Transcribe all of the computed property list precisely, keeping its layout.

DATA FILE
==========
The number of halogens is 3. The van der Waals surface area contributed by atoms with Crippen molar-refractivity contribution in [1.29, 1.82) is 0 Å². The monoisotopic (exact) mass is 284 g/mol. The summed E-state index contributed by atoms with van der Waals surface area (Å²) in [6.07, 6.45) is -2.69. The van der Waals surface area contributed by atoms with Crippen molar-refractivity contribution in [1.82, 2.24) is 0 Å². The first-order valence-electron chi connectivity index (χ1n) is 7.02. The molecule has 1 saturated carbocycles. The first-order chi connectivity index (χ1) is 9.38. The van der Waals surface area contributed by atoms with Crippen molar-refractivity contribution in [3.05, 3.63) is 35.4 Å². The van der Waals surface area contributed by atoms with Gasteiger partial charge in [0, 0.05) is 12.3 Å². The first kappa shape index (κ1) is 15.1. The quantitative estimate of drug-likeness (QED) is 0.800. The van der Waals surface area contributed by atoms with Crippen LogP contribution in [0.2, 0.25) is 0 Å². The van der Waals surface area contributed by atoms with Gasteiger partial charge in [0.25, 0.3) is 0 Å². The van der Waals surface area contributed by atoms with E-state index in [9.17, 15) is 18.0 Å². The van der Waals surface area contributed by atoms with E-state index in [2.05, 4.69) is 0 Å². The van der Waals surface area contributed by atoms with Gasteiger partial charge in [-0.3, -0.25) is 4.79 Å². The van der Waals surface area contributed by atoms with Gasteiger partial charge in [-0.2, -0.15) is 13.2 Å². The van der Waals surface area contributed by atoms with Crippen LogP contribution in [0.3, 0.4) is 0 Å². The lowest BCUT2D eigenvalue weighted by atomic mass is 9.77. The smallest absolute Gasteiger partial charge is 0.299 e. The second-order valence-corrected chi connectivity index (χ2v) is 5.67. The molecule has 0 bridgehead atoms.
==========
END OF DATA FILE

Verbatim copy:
The number of halogens is 3. The van der Waals surface area contributed by atoms with Crippen molar-refractivity contribution in [1.29, 1.82) is 0 Å². The monoisotopic (exact) mass is 284 g/mol. The summed E-state index contributed by atoms with van der Waals surface area (Å²) in [6.07, 6.45) is -2.69. The van der Waals surface area contributed by atoms with Crippen molar-refractivity contribution in [1.82, 2.24) is 0 Å². The first-order valence-electron chi connectivity index (χ1n) is 7.02. The molecule has 1 saturated carbocycles. The first-order chi connectivity index (χ1) is 9.38. The van der Waals surface area contributed by atoms with Crippen molar-refractivity contribution in [3.05, 3.63) is 35.4 Å². The van der Waals surface area contributed by atoms with Gasteiger partial charge in [0, 0.05) is 12.3 Å². The first kappa shape index (κ1) is 15.1. The quantitative estimate of drug-likeness (QED) is 0.800. The van der Waals surface area contributed by atoms with Crippen LogP contribution in [0.2, 0.25) is 0 Å². The van der Waals surface area contributed by atoms with Gasteiger partial charge in [0.25, 0.3) is 0 Å². The van der Waals surface area contributed by atoms with E-state index in [9.17, 15) is 18.0 Å². The van der Waals surface area contributed by atoms with E-state index in [2.05, 4.69) is 0 Å². The van der Waals surface area contributed by atoms with Gasteiger partial charge in [-0.3, -0.25) is 4.79 Å². The van der Waals surface area contributed by atoms with Gasteiger partial charge in [-0.2, -0.15) is 13.2 Å². The van der Waals surface area contributed by atoms with Crippen LogP contribution in [0.3, 0.4) is 0 Å². The lowest BCUT2D eigenvalue weighted by atomic mass is 9.77. The smallest absolute Gasteiger partial charge is 0.299 e. The second-order valence-corrected chi connectivity index (χ2v) is 5.67. The molecule has 0 bridgehead atoms.